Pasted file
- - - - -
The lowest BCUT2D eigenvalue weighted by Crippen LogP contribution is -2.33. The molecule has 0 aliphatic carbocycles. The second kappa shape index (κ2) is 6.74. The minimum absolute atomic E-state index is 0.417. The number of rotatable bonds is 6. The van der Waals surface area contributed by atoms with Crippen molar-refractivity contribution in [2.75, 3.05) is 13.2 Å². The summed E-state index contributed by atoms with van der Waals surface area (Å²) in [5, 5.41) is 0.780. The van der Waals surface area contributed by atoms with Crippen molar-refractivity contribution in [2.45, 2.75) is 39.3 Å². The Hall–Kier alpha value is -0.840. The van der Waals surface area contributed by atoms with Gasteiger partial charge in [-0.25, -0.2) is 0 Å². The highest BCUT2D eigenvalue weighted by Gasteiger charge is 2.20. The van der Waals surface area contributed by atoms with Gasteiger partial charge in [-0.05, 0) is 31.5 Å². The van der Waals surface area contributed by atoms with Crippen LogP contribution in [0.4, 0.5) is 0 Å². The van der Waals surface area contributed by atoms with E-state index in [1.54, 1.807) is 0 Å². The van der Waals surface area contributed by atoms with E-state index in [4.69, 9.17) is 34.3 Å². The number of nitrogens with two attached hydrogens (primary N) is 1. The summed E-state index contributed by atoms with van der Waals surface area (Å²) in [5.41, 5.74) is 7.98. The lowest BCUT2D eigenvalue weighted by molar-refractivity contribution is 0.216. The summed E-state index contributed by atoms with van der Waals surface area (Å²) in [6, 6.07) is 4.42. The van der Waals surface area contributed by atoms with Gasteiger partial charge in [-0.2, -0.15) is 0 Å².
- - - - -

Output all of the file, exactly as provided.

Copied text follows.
The lowest BCUT2D eigenvalue weighted by Crippen LogP contribution is -2.33. The molecule has 0 aliphatic carbocycles. The second kappa shape index (κ2) is 6.74. The minimum absolute atomic E-state index is 0.417. The number of rotatable bonds is 6. The van der Waals surface area contributed by atoms with Crippen molar-refractivity contribution in [2.75, 3.05) is 13.2 Å². The summed E-state index contributed by atoms with van der Waals surface area (Å²) in [5, 5.41) is 0.780. The van der Waals surface area contributed by atoms with Crippen molar-refractivity contribution in [2.45, 2.75) is 39.3 Å². The Hall–Kier alpha value is -0.840. The van der Waals surface area contributed by atoms with Gasteiger partial charge in [-0.25, -0.2) is 0 Å². The highest BCUT2D eigenvalue weighted by Gasteiger charge is 2.20. The van der Waals surface area contributed by atoms with Gasteiger partial charge in [-0.05, 0) is 31.5 Å². The van der Waals surface area contributed by atoms with Crippen LogP contribution in [0.4, 0.5) is 0 Å². The van der Waals surface area contributed by atoms with E-state index in [1.54, 1.807) is 0 Å². The van der Waals surface area contributed by atoms with E-state index in [4.69, 9.17) is 34.3 Å². The number of nitrogens with two attached hydrogens (primary N) is 1. The summed E-state index contributed by atoms with van der Waals surface area (Å²) in [5.41, 5.74) is 7.98. The lowest BCUT2D eigenvalue weighted by molar-refractivity contribution is 0.216. The summed E-state index contributed by atoms with van der Waals surface area (Å²) in [6, 6.07) is 4.42. The van der Waals surface area contributed by atoms with Gasteiger partial charge in [-0.2, -0.15) is 0 Å².